While the entire class of drugs appears vulnerable to resistance, not every product has shown reduced efficacy.
Bayer Animal Health, maker of Advantage Multi, a topical drug that contains moxidectin, said by email to the VIN News Service that while research has shown a failure of injectable moxidectin to protect all dogs in a challenge study, the company is unaware of any published data showing a similar failure of moxidectin product applied to the skin.
Little, the parasitologist and CAPC president-elect, confirmed this. She explained: “The CAPC statement refers to all active ingredients because of the injectable moxidectin data, which have been presented in detail. Topical moxidectin is thought to result in higher plasma levels than injectable moxidectin, so there are likely differences in performance. But right now, we don’t fully understand what those differences may be.”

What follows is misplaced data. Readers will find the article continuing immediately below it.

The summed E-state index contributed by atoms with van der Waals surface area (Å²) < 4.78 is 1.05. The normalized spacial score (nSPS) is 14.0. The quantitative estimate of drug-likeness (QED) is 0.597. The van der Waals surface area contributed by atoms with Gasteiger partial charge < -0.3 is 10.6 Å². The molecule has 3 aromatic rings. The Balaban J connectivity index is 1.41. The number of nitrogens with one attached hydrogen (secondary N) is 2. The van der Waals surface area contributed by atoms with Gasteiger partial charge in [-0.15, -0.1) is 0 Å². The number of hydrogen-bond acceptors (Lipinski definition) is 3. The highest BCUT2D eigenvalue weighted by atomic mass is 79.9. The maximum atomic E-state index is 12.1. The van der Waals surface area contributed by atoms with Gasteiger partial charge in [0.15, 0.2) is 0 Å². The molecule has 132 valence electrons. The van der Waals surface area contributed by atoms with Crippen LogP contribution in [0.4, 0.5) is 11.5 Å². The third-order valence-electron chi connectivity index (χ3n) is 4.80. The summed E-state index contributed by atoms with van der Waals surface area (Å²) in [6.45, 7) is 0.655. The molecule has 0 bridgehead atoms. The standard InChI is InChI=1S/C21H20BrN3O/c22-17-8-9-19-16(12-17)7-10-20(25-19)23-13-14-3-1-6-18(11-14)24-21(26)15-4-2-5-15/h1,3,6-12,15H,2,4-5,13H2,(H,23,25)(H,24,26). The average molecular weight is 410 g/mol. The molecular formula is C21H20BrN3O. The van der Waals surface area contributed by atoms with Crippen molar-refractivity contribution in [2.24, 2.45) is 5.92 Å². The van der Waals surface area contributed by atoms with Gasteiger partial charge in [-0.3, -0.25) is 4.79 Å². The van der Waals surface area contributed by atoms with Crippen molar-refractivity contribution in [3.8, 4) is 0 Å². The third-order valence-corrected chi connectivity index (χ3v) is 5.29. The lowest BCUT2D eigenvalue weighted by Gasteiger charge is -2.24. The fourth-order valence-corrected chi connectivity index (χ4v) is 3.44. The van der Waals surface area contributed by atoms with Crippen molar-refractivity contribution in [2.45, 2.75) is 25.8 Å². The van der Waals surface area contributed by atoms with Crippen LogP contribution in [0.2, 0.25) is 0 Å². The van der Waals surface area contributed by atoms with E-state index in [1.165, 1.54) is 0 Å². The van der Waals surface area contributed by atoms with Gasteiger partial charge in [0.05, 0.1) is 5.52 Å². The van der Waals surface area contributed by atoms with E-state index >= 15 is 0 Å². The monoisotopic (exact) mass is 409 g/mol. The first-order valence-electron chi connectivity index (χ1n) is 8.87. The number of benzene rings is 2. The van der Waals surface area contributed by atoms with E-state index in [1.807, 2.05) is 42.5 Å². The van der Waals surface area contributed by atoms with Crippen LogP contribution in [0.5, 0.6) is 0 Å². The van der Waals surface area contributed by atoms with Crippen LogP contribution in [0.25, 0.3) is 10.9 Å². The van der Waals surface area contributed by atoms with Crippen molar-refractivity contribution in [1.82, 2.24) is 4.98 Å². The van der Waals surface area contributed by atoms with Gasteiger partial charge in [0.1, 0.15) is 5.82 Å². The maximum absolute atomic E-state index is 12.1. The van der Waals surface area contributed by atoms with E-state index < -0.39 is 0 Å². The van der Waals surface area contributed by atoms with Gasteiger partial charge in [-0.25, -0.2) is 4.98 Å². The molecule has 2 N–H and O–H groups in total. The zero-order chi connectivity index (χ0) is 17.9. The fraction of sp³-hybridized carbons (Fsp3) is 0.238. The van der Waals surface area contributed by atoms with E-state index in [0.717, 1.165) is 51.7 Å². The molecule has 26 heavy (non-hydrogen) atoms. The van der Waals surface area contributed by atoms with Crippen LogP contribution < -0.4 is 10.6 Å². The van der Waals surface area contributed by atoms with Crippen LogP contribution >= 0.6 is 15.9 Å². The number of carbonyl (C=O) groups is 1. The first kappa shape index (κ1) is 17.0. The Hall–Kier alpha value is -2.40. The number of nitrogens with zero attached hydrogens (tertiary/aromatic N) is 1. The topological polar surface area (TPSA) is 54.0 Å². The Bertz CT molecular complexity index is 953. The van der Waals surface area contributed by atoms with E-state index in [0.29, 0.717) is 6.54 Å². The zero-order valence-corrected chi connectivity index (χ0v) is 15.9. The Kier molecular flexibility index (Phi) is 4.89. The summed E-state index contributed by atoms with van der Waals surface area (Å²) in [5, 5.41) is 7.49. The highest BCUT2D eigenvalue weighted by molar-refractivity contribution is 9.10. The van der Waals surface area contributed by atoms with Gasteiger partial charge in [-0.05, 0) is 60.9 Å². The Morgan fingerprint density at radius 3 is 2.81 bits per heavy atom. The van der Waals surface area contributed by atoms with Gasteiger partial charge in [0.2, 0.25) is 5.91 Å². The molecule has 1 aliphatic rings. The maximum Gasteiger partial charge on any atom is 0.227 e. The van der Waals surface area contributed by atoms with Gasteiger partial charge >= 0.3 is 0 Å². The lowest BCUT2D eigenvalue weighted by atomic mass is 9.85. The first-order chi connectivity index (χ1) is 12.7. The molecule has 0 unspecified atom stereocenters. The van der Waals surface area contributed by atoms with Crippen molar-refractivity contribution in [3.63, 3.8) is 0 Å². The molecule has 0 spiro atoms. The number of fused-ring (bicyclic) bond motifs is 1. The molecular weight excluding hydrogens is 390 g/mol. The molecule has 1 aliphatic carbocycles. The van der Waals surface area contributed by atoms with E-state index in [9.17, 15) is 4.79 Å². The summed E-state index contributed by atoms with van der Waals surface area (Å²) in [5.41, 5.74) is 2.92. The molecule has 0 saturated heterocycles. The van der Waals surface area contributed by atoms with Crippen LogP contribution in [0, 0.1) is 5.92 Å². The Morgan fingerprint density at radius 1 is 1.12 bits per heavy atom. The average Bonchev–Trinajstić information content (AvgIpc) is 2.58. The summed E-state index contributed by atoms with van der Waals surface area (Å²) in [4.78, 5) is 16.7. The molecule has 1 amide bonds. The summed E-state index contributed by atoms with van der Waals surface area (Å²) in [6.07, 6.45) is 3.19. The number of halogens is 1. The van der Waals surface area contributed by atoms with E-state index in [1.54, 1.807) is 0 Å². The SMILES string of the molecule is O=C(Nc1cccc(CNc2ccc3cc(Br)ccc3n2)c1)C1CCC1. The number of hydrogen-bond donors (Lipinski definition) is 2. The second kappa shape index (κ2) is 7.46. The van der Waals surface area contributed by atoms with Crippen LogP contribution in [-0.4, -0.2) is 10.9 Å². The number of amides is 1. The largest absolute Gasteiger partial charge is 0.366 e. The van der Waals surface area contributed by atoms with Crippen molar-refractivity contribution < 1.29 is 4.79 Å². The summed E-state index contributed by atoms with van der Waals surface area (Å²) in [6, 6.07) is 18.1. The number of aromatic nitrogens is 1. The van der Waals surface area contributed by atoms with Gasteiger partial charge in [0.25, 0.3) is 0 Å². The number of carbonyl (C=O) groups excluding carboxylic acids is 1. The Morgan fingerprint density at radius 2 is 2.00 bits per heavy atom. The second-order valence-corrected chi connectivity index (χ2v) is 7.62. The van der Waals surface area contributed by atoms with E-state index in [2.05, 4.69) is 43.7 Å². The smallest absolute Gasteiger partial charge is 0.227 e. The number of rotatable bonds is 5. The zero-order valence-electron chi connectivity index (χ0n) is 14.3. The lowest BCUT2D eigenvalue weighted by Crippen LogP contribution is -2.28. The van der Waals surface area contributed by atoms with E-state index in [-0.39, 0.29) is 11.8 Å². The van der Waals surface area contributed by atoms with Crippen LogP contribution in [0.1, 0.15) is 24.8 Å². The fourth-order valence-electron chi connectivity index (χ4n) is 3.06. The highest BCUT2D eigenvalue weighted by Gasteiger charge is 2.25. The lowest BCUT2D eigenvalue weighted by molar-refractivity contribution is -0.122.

Another pharmaceutical company, Merial, maker of Heartgard Plus, expressed support for the updated CAPC guidelines but downplayed resistance concerns. “Presently, there is no evidence that reduced susceptibility to macrocyclic lactones is a widespread phenomenon in the D. immitis population or will ever become one,” the company stated by email to the VIN News Service. “Further work will be needed to determine the extent to which the existence of resistant isolates will be a concern.”
In the meantime, how concerned should dog owners be about whether their dog’s heartworm preventive is effective?
Little advises that dog owners should not panic, but make sure they pay attention to maintaining a good heartworm prevention program, working in conjunction with their veterinarian. “Compliance is more important than ever before," she said.
“What worries me,” Little continued, “is when I hear people say, “Oh, heartworm preventives — I hear those don’t work anymore.” She stressed that preventive products still work quite well for their intended function – preventing heartworm disease.